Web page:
Here’s a link to a great article that provides even more information on proper bike fit, potential cycling injuries, rehabilitation protocols, and return after injury information - http://www.cptips.com/knee2.htm

-Jordan Tinnell, B.S. Biology, M.S. Exercise Physiology-

Additional comments: Scott D. Kuiper, M.D.  

(1) Knee Pain and Bicycling:  Fitting Concepts for Clinicians.  CPT Chad Asplund, MD; COL Patrick St Pierre, MD.  THE PHYSICIAN AND SPORTS MEDICINE - VOL 32 - NO. 4 - APRIL 2004

Additional Comments by Trinity High School Cycyling Coach Jeff Noe:

1) What is your role with Trinity High School cycling?

I coach the cycling team here at Trinity.  The cycling team consist of students participating in many different disciplines of cycling including road, mountain, cross, and BMX.  Some of the club members are simply riding for fun and fitness while others are racing.  We try and make sure cycling is fun and help the team members reach their cycling goals.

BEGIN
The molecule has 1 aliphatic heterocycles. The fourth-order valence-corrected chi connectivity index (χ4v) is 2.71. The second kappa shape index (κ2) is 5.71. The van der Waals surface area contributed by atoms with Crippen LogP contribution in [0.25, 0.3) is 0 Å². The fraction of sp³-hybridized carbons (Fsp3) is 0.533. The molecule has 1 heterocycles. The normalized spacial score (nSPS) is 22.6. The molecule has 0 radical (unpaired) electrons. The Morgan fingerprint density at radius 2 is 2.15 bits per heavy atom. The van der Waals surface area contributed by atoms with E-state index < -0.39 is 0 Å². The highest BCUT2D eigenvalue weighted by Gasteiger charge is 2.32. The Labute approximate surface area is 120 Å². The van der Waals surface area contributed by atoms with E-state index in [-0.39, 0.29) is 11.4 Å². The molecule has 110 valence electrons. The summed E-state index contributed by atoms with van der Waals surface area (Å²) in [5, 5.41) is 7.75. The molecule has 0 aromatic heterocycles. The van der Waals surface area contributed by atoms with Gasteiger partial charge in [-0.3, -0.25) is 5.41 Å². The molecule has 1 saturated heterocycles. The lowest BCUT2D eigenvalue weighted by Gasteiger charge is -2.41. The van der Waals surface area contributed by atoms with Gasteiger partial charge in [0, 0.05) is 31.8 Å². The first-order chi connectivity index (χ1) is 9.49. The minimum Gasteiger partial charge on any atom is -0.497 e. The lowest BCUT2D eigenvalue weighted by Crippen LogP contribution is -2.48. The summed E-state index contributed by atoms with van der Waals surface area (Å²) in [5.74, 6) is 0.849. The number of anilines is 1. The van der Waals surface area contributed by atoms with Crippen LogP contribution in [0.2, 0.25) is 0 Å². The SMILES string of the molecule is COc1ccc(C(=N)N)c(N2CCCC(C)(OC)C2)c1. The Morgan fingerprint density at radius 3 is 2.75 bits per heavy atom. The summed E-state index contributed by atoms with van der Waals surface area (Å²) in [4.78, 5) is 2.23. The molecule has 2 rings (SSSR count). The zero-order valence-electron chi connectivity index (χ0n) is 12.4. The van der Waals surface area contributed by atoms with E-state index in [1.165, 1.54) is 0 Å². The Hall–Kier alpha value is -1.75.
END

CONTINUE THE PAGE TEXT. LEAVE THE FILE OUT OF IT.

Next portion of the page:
2) What are safety precautions for biking? (All ages)

The simple response is wear a helmet at all times, have the proper equipment and keep it maintained, and obey traffic laws.  There are many aspects of being safe on a bike.  In traffic, a cyclist always loses when involved in a incident with another vehicle.  Do everything you can to avoid those incidents.  Prevention is best served by being alert and anticipating what might be happening around you.

3) Why is biking a good type of exercise even if you aren't racing for a team?

Cycling is a great form of exercise simply because it's one of the best cardiovascular workouts you can participate in.  Cycling requires balance as well as the ability to power the bike.  Anyone can have positive health results from riding a bike at a level that's consistent with their fitness.  Cycling offers this workout with little pressure or pounding on the body and joints.  Benefits of cycling includes strengthens muscles, increased cardiovascular efficiency, weight management, and stress relief.

4) Please describe bike posture and good bike etiquette for your student athletes and bikers